FIG. 1 is a fragmentary, top, left side, rear perspective view of a cleaning system embodying the present invention, particularly showing a vehicle thereof positioned in a duct.
FIG. 2 is a fragmentary, top plan view of the vehicle, particularly showing a drive subsystem thereof.
FIG. 3 is a fragmentary, left side elevational view of the vehicle, shown without a boom assembly mounted thereon.
FIG. 4 is a left side elevational view of the vehicle with a brush/air jet boom assembly mounted thereon.
FIG. 5 is a top plan view of the vehicle, particularly showing the brush/air jet boom assembly.
FIG. 6 is an enlarged, fragmentary, side elevational view of the brush/air jet boom assembly, particularly showing inboard nozzle means thereof.
FIG. 7 is an enlarged, fragmentary, front elevational view of the brush/air jet boom assembly, particularly showing a brush thereof.
FIG. 8 is a left side elevational view of the vehicle, shown with a spray boom assembly mounted thereon.
FIG. 9 is a top plan view of the vehicle, particularly showing the spray boom assembly.
FIG. 10 is a schematic diagram of the cleaning system.
FIG. 11 is a rear elevational view of the vehicle with the brush/air jet boom assembly mounted thereon, shown in a duct with a round cross-sectional configuration.
1. Field of the Invention
The present invention relates generally to cleaning systems and in particular to a system and method for cleaning and servicing ducts.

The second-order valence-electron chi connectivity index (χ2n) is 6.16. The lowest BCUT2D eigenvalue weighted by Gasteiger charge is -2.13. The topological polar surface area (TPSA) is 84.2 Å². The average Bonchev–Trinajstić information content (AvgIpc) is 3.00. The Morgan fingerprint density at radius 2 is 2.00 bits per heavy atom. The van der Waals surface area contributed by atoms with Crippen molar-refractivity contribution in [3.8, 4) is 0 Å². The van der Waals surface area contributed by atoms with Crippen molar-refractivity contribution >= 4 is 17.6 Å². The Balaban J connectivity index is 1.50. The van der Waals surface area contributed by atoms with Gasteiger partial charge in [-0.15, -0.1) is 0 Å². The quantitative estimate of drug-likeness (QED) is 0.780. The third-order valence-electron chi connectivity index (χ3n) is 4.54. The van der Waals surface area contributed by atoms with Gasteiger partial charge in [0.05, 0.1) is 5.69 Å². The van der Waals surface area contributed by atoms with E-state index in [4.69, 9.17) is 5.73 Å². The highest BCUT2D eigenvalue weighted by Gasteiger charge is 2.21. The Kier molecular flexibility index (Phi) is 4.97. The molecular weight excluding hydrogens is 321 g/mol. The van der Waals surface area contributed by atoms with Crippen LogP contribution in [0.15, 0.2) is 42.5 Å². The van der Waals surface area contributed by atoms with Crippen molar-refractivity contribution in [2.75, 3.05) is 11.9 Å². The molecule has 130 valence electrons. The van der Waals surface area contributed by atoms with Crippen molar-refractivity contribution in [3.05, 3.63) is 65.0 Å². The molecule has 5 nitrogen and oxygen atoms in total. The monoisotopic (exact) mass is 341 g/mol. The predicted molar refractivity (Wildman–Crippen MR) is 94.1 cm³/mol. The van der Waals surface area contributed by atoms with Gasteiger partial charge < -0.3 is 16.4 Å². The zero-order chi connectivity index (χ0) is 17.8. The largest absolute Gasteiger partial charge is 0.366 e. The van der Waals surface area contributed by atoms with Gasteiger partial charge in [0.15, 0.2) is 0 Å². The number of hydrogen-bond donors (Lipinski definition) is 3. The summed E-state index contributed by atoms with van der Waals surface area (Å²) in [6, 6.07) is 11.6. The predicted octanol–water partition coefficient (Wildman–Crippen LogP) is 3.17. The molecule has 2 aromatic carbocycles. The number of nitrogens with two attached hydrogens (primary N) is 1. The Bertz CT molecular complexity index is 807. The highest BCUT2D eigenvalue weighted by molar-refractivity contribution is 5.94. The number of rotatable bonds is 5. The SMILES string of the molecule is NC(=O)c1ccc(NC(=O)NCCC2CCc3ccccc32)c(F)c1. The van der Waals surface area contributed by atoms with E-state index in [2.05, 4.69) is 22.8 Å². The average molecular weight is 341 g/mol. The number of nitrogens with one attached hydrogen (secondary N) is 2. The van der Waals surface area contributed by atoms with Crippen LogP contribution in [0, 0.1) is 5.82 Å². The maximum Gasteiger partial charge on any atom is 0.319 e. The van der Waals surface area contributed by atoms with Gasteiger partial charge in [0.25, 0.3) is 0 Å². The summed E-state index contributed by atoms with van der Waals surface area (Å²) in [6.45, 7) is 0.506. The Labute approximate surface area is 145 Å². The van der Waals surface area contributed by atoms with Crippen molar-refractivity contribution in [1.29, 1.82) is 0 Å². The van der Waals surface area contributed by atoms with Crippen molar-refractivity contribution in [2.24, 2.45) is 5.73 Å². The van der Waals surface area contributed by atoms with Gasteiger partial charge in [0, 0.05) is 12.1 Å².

2. Description of the Related Art
Various cleaning devices and systems have heretofore been proposed to meet the requirements of particular cleaning tasks and operations. In addition to hand operated cleaning tools of various sizes and configurations, powered cleaning devices and systems have been designed to reduce the manual labor and time requirements for many cleaning operations, and to improve their thoroughness and efficiency. For example, brushes can be drivingly connected to motors to provide a variety of devices for automated sweeping and brush cleaning functions. Fluid media, such as air and various liquids, can also be used for cleaning. Pneumatic systems are well known and use pressurized or forced air for dislodging dirt, debris and other matter. Power-driven brush and pneumatic cleaning systems can be combined in devices such as vacuum cleaners and sweepers.
Air handling ducts in commercial, institutional and residential structures can pose particular cleaning and maintenance problems. The passages in such ducts often become coated with dust particles and other foreign matter, which can support bacterial and fungal activity. Such biological activity can adversely effect the health of the structure's occupants. Various bacteria, microbes and spores which can cause disease or contribute to allergic reactions can be transmitted by air currents flowing through the ducts.